Usable Design Analysis: Surf Incubator

For this usable design analysis I looked at the Surf Incubator website at Surf Incubator is a startup incubator and co-working space in Seattle.

Criteria #1: Are navigational elements clear?

The gray navigation bar at the top of the homepage is obvious and intuitive. It has 7 top level navigation links to important topics like “Tour”, “Cafe”, and “Events.” Some of the navigation links have additional sublinks, which is made obvious by the arrow icon next to the navigation link. The navigation bar has a gray background which contrasts with the white background so it catches the eye of the user.


Criteria #2: Is content presented with clear hierarchies?

Yes, the navigational menu provides clues to the organizational structure of the website’s pages. The drop down menus under the links “Community”, “Events”, and “Join Us” show that there is more information to read about within these categories.

Criteria #3: Do I know what I’m looking at on each page?

There is a heading at the top of each page describing what the page is about.


On the Cafe page, there are two rows of photos of the cafe immediately following the heading. This shows the user what the cafe looks like but you have to scroll down to learn that the cafe is a membership plan where users receive free coffee and can work alongside 160 startup employees. This important information about what the cafe offers may be useful if added right after the heading.

The page title is also highlighted in the navigation menu based on the page the user is currently viewing.

Criteria #4: Can I see there is more content if I scroll down?


The only indicator that there is more content below the fold is when the content is cut off abruptly.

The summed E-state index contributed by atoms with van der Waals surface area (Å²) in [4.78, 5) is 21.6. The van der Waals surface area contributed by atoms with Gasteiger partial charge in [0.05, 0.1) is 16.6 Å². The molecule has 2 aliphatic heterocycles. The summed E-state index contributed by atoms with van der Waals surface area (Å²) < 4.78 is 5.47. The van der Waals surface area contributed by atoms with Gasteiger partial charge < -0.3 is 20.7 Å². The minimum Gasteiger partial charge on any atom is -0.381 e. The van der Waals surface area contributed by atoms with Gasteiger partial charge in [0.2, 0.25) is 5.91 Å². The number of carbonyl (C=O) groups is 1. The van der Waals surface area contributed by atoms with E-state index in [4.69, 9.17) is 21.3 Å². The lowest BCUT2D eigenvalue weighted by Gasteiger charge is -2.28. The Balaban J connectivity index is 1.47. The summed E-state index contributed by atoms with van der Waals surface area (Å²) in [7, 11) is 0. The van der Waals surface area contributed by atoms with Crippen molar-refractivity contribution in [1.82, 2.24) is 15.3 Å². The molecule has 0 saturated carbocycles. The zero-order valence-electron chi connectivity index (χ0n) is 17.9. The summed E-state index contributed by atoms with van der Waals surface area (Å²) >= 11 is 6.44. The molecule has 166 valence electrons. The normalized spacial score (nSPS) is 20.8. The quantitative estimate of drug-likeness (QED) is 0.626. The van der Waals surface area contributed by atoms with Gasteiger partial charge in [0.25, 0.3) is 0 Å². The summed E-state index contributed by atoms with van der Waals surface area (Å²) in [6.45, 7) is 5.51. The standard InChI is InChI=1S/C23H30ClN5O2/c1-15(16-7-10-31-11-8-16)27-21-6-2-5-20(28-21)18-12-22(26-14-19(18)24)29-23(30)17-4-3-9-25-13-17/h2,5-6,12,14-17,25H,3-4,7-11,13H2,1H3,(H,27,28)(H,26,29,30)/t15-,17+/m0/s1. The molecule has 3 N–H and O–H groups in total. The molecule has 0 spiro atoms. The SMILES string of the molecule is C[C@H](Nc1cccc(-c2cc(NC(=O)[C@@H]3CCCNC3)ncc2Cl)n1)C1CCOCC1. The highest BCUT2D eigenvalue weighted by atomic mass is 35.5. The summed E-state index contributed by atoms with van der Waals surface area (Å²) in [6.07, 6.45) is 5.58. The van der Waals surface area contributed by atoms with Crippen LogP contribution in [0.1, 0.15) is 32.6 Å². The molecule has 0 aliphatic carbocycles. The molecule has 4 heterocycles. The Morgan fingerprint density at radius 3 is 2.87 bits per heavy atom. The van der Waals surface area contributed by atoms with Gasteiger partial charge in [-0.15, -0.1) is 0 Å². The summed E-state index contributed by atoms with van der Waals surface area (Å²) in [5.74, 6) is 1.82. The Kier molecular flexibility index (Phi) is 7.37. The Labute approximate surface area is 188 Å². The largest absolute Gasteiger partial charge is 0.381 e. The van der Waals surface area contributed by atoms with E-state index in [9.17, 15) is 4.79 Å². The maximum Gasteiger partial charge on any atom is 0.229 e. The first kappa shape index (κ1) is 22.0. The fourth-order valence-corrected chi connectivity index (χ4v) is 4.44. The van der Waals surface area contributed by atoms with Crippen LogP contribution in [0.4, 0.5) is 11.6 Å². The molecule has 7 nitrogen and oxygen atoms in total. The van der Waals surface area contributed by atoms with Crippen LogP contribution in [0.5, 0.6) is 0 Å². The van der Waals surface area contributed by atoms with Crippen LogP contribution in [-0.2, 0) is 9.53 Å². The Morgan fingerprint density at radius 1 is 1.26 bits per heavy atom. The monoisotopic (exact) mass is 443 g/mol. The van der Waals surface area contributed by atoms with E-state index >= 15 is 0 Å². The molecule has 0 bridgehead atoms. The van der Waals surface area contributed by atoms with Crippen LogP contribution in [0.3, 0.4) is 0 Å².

On the Membership Levels page, there is too much white space between the first row and second row of membership levels. This can cause the user to mistakenly think that there is no more additional content lower on the page.


Criteria #5: Do I know where I am in this website?

There are good cues to indicate where the user is on the website such as the large blue headings and the highlighting of the active tab.

There are no breadcrumbs on the site, however they are probably not necessary since the webpages only go two levels deep.

Clicking on the logo in the top left corner will return the user to the home page. The site could add a “Home” link to the navigation menu to provide users another path back to the home page.

Criteria #6: Am I presented with clear, easily understand content blocks?

The content blocks are kept to short paragraphs without any intimidating walls of text.


One thing that could help usability is to use h2 headings above each paragraph to provide a way for users to scan for the information they are looking for. The above example uses headings that are centered and capitalized which is a subtle clue, but the headings could stand out more if they were bolded and a different color.

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